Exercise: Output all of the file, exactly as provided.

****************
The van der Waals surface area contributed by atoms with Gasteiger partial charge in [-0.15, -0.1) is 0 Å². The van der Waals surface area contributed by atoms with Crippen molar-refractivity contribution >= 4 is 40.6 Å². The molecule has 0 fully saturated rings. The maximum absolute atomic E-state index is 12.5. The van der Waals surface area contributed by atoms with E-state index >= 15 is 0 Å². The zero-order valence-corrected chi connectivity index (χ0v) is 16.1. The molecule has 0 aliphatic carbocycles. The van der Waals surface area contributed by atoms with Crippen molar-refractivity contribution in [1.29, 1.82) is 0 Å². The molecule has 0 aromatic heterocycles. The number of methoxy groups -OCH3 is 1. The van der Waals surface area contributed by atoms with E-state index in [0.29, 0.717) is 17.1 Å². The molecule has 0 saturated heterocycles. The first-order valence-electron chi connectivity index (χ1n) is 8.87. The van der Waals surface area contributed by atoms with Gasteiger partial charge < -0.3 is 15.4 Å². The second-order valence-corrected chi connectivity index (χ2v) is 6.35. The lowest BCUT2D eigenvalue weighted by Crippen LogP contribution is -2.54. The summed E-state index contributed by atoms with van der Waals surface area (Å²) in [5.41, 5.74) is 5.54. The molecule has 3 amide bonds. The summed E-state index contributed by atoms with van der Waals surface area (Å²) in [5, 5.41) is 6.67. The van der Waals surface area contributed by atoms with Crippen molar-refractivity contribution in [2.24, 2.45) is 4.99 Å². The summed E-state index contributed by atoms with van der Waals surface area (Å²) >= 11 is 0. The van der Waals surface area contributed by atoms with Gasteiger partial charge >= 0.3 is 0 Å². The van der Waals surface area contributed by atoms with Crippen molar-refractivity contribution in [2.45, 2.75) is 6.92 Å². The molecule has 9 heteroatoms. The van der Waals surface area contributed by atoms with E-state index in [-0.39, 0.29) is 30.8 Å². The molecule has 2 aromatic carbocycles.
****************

The van der Waals surface area contributed by atoms with Gasteiger partial charge in [-0.15, -0.1) is 0 Å². The van der Waals surface area contributed by atoms with Crippen molar-refractivity contribution >= 4 is 40.6 Å². The molecule has 0 fully saturated rings. The maximum absolute atomic E-state index is 12.5. The van der Waals surface area contributed by atoms with E-state index >= 15 is 0 Å². The zero-order valence-corrected chi connectivity index (χ0v) is 16.1. The molecule has 0 aliphatic carbocycles. The van der Waals surface area contributed by atoms with Crippen molar-refractivity contribution in [1.29, 1.82) is 0 Å². The molecule has 0 aromatic heterocycles. The number of methoxy groups -OCH3 is 1. The van der Waals surface area contributed by atoms with E-state index in [0.29, 0.717) is 17.1 Å². The molecule has 0 saturated heterocycles. The first-order valence-electron chi connectivity index (χ1n) is 8.87. The van der Waals surface area contributed by atoms with Gasteiger partial charge < -0.3 is 15.4 Å². The second-order valence-corrected chi connectivity index (χ2v) is 6.35. The lowest BCUT2D eigenvalue weighted by Crippen LogP contribution is -2.54. The summed E-state index contributed by atoms with van der Waals surface area (Å²) in [5.41, 5.74) is 5.54. The molecule has 3 amide bonds. The summed E-state index contributed by atoms with van der Waals surface area (Å²) in [5, 5.41) is 6.67. The van der Waals surface area contributed by atoms with Crippen molar-refractivity contribution in [2.24, 2.45) is 4.99 Å². The summed E-state index contributed by atoms with van der Waals surface area (Å²) >= 11 is 0. The van der Waals surface area contributed by atoms with Gasteiger partial charge >= 0.3 is 0 Å². The van der Waals surface area contributed by atoms with Crippen molar-refractivity contribution in [2.45, 2.75) is 6.92 Å². The molecule has 9 heteroatoms. The van der Waals surface area contributed by atoms with E-state index in [-0.39, 0.29) is 30.8 Å². The molecule has 2 aromatic carbocycles.